Mr Johnson said that in England the number of Covid patients in hospitals has increased by nearly a third in the last week to almost 27,000 – some 40 per cent higher than the first peak in April.

On December 29 ‘more than 80,000 people tested positive for Covid across the UK’, the number of deaths is up by 20 per cent over the last week ‘and will sadly rise further’.

‘With most of the country, or maybe under extreme measures, it’s clear that we need to do more together to bring this new variant under control while our vaccines are rolled out,’ he said.

‘In England we must therefore go into a national lockdown which is tough enough to contain this variant.’

Mr Johnson said parents ‘may reasonably ask why’ decisions on schools were not taken ‘sooner’.

‘The answer is simply that we’ve been doing everything in our power to keep schools open because we know how important each day in education is to children’s life chances,’ he said.

‘And I want to stress that the problem is not that schools are unsafe for children. Children are still very unlikely to be severely affected by even the new variant of Covid.

‘The problem is that schools may nonetheless act as vectors for transmission, causing the virus to spread between households.’

Mr Johnson said the move on schools means ‘it’s not possible or fair for all exams to go ahead this summer, as normal’.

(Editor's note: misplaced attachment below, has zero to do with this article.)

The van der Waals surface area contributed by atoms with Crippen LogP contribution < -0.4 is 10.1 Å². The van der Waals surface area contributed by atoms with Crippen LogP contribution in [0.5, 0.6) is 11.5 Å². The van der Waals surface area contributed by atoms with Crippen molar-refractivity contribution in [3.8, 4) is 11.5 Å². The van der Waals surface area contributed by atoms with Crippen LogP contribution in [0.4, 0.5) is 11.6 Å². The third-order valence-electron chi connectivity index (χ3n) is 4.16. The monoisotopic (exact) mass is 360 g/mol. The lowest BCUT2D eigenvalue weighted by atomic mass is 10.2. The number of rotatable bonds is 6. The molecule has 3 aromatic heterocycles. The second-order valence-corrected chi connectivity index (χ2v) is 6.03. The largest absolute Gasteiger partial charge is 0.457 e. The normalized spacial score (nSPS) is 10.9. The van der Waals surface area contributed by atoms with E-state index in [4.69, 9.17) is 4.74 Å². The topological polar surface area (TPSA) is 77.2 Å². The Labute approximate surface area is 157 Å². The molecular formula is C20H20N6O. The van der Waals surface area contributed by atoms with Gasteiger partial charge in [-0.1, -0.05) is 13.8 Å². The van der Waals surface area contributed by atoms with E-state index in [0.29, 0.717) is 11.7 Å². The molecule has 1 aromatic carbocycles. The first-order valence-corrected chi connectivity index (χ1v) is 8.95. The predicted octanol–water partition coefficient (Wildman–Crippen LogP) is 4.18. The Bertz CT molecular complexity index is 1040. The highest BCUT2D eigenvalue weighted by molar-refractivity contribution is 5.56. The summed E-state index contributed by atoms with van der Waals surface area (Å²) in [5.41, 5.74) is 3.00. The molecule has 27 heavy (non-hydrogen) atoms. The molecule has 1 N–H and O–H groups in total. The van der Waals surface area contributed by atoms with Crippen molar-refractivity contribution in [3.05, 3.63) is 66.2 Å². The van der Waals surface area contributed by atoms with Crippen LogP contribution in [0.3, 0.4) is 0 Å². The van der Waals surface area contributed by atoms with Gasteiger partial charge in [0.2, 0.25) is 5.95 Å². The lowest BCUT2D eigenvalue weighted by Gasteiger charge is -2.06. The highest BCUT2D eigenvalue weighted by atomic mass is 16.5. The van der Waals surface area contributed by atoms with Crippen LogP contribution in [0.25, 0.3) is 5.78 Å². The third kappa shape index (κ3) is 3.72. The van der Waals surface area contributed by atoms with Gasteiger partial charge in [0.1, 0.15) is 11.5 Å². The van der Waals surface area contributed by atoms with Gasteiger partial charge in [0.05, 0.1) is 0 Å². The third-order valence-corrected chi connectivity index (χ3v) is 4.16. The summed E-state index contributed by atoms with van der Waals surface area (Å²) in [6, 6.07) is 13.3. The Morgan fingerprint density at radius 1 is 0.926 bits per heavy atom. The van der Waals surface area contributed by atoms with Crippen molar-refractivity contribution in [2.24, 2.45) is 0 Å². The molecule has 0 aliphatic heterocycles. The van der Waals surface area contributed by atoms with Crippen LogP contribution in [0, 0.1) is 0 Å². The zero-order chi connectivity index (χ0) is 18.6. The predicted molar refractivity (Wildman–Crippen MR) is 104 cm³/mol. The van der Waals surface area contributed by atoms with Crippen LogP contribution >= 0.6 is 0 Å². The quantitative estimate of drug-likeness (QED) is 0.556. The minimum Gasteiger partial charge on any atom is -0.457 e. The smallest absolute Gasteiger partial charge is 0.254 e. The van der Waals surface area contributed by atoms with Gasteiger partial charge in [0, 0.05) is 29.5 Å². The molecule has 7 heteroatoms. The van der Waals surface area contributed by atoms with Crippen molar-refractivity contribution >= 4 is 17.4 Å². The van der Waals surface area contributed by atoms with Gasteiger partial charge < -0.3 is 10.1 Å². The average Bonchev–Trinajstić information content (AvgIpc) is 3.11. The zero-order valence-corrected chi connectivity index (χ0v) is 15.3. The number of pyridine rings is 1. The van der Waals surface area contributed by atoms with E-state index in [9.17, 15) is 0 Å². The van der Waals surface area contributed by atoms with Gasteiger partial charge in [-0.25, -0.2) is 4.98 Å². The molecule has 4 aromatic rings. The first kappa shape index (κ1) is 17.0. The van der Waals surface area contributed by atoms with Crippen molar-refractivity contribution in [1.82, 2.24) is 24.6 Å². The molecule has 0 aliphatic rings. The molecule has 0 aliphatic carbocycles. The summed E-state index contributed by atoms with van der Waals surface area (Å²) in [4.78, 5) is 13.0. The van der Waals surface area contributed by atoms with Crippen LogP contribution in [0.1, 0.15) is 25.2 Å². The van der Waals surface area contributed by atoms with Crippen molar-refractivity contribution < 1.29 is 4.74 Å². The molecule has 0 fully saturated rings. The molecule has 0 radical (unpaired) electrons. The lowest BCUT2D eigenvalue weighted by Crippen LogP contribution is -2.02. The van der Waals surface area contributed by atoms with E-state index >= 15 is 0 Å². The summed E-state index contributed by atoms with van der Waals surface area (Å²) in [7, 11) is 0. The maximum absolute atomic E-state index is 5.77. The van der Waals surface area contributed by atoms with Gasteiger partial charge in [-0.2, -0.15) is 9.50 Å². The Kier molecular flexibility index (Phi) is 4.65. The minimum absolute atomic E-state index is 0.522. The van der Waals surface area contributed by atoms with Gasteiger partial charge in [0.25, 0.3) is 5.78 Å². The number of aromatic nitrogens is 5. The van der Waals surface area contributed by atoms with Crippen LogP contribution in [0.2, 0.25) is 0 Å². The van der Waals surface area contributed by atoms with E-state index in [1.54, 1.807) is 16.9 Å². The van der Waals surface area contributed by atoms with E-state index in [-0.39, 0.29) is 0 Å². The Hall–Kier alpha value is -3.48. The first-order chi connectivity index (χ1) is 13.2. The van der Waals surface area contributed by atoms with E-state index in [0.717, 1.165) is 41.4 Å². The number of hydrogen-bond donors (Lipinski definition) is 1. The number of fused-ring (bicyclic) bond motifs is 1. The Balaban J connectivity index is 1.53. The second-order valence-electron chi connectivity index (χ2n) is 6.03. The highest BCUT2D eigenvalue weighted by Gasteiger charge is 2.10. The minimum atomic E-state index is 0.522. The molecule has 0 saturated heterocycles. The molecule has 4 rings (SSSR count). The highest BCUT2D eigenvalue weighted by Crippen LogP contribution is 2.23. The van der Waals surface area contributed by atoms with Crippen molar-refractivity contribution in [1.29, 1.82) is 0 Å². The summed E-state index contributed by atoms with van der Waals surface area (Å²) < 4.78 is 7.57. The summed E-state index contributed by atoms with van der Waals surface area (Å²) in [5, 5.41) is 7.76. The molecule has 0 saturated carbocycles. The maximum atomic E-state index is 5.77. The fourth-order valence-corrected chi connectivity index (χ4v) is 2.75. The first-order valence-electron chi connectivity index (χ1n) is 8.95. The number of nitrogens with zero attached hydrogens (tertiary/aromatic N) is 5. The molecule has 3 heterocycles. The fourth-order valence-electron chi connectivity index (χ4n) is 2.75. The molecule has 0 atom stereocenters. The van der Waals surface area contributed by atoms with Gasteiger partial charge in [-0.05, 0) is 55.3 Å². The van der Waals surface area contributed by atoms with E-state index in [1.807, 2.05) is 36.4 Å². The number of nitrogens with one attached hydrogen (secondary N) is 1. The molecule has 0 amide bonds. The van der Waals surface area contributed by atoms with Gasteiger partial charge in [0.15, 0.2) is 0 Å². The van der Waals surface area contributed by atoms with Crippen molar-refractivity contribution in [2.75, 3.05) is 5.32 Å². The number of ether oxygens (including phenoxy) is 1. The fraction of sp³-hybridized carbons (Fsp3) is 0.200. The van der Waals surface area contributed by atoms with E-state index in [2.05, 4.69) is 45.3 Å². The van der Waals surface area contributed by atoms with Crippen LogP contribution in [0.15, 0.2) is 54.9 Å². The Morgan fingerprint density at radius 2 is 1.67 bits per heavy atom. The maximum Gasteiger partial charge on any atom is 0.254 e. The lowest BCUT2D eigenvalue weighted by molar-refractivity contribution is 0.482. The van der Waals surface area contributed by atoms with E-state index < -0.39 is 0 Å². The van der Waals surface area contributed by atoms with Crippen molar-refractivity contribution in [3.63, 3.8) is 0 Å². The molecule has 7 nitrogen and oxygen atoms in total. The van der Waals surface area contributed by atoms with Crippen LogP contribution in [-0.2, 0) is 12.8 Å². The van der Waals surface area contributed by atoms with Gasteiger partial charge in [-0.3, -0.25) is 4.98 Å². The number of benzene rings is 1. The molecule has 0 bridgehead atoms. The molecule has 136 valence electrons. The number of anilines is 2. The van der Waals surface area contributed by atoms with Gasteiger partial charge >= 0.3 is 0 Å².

The PM added: ‘We will provide extra support to ensure that pupils entitled to free school meals will continue to receive them while schools are closed, and we will distribute more devices to support remote education.’

The premier suggested England could ‘steadily’ move out of lockdown from mid-February – but he heavily caveated his optimism, in a sign that the crisis could drag on much longer.

‘If our understanding of the virus doesn’t change dramatically, once again, if the rollout of the vaccine programme continues to be successful, if deaths start to fall as the vaccine takes effect and – critically – if everyone plays their part by following the rules, then I hope we can steadily move out of lockdown, reopening schools after the February half-term and starting cautiously to move regions down the tiers,’ Mr Johnson said.

‘I must stress that even if we achieve this goal, there remains a time lag of two to three weeks from getting a jab to receiving immunity.

‘And there will be a further time lag before the pressure on the NHS is lifted. So we should remain cautious about the timetable ahead.’